After a time during which Joseph humbled himself in mighty prayer before the Lord, the sacred records and accompanying items were returned to him on a very important date. It was the anniversary of Joseph’s annual visits to the Hill Cumorah, just one year after the young Prophet had originally been entrusted with the plates.
“On the twenty-second of September,” Joseph told his family, “I had the joy and satisfaction of again receiving the Urim and Thummim, with which I have again commenced translating, and Emma writes for me, but the angel said that the Lord would send me a scribe, and I trust his promise will be verified. The angel seemed pleased with me when he gave me back the Urim and Thummim, and he told me that the Lord loved me, for my faithfulness and humility.”10
Before Joseph began translating again, the Lord gave him this counsel, the latter part of which could apply to any of us as we set our feet on the right path after repenting: “See that you are faithful and continue on unto the finishing of the remainder of the work of translation as you have begun.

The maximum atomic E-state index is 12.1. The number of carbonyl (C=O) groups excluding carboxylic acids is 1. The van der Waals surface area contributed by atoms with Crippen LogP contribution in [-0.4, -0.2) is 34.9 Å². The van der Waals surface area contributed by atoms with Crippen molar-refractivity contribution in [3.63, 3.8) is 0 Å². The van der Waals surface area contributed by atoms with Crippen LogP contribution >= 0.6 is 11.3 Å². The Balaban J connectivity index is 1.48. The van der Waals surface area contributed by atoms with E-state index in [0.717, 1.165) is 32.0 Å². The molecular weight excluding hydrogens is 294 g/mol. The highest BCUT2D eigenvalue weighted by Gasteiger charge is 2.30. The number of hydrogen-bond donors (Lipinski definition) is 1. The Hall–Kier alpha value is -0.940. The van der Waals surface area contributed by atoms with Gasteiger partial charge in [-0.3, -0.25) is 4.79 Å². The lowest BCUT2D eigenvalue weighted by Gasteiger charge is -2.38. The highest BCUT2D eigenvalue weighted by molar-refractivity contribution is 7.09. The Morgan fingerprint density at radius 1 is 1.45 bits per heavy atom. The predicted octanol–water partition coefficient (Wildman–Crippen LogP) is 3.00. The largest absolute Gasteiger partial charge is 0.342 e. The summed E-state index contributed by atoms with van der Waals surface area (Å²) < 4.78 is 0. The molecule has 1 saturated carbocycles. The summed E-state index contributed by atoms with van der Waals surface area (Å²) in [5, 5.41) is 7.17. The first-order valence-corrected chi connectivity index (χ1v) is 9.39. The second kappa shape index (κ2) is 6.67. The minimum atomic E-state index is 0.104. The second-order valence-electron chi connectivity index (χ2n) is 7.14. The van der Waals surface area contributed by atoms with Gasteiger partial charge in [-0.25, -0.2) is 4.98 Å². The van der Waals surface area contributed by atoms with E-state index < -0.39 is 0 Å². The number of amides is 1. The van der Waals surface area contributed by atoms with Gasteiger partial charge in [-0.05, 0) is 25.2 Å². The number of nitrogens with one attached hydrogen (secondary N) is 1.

“Do not run faster or labor more than you have strength and means provided to enable you to translate; but be diligent unto the end.
“Pray always, that you may come off conqueror; yea, that you may conquer Satan, and that you may escape the hands of the servants of Satan that do uphold his work.” (D&C 10:3–5.)
The Prophet was told that Satan had motivated men to alter the original manuscript in order to attack the Lord’s work if Joseph were permitted to retranslate those pages. Satan’s purpose, as always, was to destroy the work of the Lord. (See D&C 10:8–27.)